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     SN9C10 Compression
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_nigu_
Posted on: 2004/10/31 18:19
Not too shy to talk
Joined: 2004/9/19
From: Liverpool
Posts: 33
Re: SN9C10 Compression
Luca,

could you possibly patch the driver to allow us catch a compressed frame? A "compression=1" to enable that as a driver init parameter (default compression=0) should do, without compromising the driver's integrity.

The compressed-raw result should be a buffer the size of a normal frame, but padded with zeroes to the end. This would allow us to test the decompression algorithm in userspace and to use existing code to grab the raw compressed frames.

Please let me know!
luca
Posted on: 2004/10/31 18:35
Webmaster
Joined: 2003/1/9
From:
Posts: 172
Re: SN9C10 Compression
Quote:
Luca,

could you possibly patch the driver to allow us catch a compressed frame? A "compression=1" to enable that as a driver init parameter (default compression=0) should do, without compromising the driver's integrity.


I will add the interface to do that in the next release.

Luca
bertrik
Posted on: 2004/10/31 21:30
Quite a regular
Joined: 2004/10/17
From: Netherlands
Posts: 43
Re: SN9C10 Compression
_nigu_, very interesting link!
Things are getting clearer now. Looking at the log for the test pattern, I see about 22 repetitive 'chunks' per line, which translates to 16 pixels per chunk. Each chunk seems to take 20 bits, often like 48.00.0 (hex), or 0100.1000.0000.0000.0000 (bin). My gues is that 100 is a code for +4 and 0 is a code for +0 (which matches the 16 pixels), but this does not exactly match the info from your link unfortunately (so I'll need to keep looking...)
The jump from 0x3F back to 0x00 around horizontal pixel 256 might give us info about how negative steps are encoded.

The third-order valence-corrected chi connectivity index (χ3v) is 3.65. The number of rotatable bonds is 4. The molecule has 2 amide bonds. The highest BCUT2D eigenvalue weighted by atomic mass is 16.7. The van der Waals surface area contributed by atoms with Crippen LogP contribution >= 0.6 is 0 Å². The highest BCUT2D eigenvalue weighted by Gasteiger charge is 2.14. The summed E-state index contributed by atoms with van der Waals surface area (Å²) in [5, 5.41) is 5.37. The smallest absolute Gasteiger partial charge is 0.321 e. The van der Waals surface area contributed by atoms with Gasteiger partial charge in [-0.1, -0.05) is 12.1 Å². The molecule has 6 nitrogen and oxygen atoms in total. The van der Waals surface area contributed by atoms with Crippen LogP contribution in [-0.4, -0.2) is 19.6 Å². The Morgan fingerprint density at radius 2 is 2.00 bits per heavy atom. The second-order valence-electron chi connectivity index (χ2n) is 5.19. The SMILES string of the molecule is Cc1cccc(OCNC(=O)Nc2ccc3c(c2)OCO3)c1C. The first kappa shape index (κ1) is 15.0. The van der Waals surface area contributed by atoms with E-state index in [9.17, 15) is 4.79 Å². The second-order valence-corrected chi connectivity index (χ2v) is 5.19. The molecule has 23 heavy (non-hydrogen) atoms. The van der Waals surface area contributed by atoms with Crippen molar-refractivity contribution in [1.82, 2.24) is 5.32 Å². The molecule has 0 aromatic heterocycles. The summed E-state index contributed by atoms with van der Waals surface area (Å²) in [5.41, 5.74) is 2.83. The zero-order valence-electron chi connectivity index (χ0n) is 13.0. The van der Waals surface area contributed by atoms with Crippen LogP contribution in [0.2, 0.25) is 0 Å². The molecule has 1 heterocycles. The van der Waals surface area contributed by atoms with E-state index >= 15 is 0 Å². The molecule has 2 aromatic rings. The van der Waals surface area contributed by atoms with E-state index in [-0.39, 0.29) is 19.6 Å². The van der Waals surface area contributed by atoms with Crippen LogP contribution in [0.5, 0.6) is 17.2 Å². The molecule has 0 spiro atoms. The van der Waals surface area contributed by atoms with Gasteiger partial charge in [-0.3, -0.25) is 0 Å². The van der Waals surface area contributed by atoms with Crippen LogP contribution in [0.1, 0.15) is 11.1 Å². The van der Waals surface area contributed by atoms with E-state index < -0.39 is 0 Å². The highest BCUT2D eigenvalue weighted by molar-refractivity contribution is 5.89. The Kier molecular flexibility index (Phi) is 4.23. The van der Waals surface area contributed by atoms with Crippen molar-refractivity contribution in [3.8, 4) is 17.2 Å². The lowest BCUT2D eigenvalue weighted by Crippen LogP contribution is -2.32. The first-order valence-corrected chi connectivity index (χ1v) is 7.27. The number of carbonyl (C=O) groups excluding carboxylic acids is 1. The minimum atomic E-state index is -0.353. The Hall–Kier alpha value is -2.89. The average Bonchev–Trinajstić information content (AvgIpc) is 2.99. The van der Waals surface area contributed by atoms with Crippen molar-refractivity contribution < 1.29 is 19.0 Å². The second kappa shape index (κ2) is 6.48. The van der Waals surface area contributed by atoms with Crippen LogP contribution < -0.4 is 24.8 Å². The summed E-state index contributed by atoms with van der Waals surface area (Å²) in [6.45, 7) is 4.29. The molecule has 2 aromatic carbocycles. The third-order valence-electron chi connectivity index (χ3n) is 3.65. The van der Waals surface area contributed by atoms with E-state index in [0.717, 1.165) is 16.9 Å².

_nigu_
Posted on: 2004/10/31 22:49
Not too shy to talk
Joined: 2004/9/19
From: Liverpool
Posts: 33
Re: SN9C10 Compression
I think we should follow Krauss' advice and ignore byte/nibble boundaries, to focus on the bit sequence interpretation. What might have changed since the compression algorithm was created is the mapping from bit strings to delta values.

BTW Another thing I guess is that the variable xxxxx may be some sort of exponent , that is

instead of

11101xxxxx : =8*(xxxxx)+4

it should be

11101xxxxx : =exp(b,xxxxx)+k

b, k to be determined

For our comfort, I report some of the juiciest parts. Other than that, I think we must have a close look to the the decompression code, that is VERY interesting.

--------------------------------------
The frame header is 12 bytes long (0xff 0xff 0x00 0xc4 0xc4 0x96 0x00 0x<*1> 0x<*2> 0x<*3> 0x<*4> 0x<*5>). <*1> seems to be a frame counter (bits 6 and 7) and a size indicator (bits 1 and 2: 00=VGA, 01=SIF, 10=QSIF) Bit 0 seems to be always 1, 4 and 5 seem to be always 0. Bit 3 is often 0 (but not always).<*2> to <*5>'s meanings are probably some sort of brightness summary/average.

After that, the video lines follow. Each line starts with a 16-bit line header with two 8-bit starting values - since it's a Bayer pattern, there are two color components alternating in each line. Both components are tracked individually and independently (just alternating).

After the line header, the actual pixels follow. Th line lengths don't match exactly their named formats - for example, VGA mode seems to have only 638 Pixels in a row. For each pixel, there's a code in the stream that describes the next component value. It can either be described as a change from the last value of that component or as a direct value.